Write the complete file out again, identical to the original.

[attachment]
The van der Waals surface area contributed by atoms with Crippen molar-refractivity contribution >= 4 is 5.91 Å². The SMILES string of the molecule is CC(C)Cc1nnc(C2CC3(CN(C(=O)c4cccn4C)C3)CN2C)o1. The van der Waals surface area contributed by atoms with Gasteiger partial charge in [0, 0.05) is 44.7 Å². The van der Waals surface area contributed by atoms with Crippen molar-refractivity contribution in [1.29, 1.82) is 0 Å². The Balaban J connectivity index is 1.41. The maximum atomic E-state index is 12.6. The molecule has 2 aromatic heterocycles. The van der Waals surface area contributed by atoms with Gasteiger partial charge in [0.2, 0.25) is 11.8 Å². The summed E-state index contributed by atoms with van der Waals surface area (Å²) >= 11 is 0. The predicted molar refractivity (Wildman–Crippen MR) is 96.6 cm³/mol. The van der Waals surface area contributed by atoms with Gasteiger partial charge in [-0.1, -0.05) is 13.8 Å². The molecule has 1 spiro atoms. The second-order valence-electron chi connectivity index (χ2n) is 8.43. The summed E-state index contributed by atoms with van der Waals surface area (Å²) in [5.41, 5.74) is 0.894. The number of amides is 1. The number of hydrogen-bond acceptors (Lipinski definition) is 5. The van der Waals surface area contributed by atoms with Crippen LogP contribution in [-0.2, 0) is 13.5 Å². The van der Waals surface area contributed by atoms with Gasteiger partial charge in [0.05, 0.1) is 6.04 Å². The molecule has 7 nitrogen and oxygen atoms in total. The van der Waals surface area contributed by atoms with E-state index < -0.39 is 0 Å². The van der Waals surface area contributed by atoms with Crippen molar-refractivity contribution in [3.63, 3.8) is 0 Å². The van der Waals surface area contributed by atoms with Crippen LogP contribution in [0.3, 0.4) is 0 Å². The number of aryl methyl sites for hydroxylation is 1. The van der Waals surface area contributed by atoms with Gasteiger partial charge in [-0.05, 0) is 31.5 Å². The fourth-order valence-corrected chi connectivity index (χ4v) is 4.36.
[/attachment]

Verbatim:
The van der Waals surface area contributed by atoms with Crippen molar-refractivity contribution >= 4 is 5.91 Å². The SMILES string of the molecule is CC(C)Cc1nnc(C2CC3(CN(C(=O)c4cccn4C)C3)CN2C)o1. The van der Waals surface area contributed by atoms with Gasteiger partial charge in [0, 0.05) is 44.7 Å². The van der Waals surface area contributed by atoms with Crippen molar-refractivity contribution in [1.29, 1.82) is 0 Å². The Balaban J connectivity index is 1.41. The maximum atomic E-state index is 12.6. The molecule has 2 aromatic heterocycles. The van der Waals surface area contributed by atoms with Gasteiger partial charge in [0.2, 0.25) is 11.8 Å². The summed E-state index contributed by atoms with van der Waals surface area (Å²) >= 11 is 0. The predicted molar refractivity (Wildman–Crippen MR) is 96.6 cm³/mol. The van der Waals surface area contributed by atoms with Gasteiger partial charge in [-0.1, -0.05) is 13.8 Å². The molecule has 1 spiro atoms. The second-order valence-electron chi connectivity index (χ2n) is 8.43. The summed E-state index contributed by atoms with van der Waals surface area (Å²) in [5.41, 5.74) is 0.894. The number of amides is 1. The number of hydrogen-bond acceptors (Lipinski definition) is 5. The van der Waals surface area contributed by atoms with Crippen LogP contribution in [-0.2, 0) is 13.5 Å². The van der Waals surface area contributed by atoms with Gasteiger partial charge in [0.05, 0.1) is 6.04 Å². The molecule has 7 nitrogen and oxygen atoms in total. The van der Waals surface area contributed by atoms with E-state index < -0.39 is 0 Å². The van der Waals surface area contributed by atoms with Crippen molar-refractivity contribution in [3.63, 3.8) is 0 Å². The van der Waals surface area contributed by atoms with Crippen LogP contribution in [0.3, 0.4) is 0 Å². The number of aryl methyl sites for hydroxylation is 1. The van der Waals surface area contributed by atoms with Gasteiger partial charge in [-0.05, 0) is 31.5 Å². The fourth-order valence-corrected chi connectivity index (χ4v) is 4.36.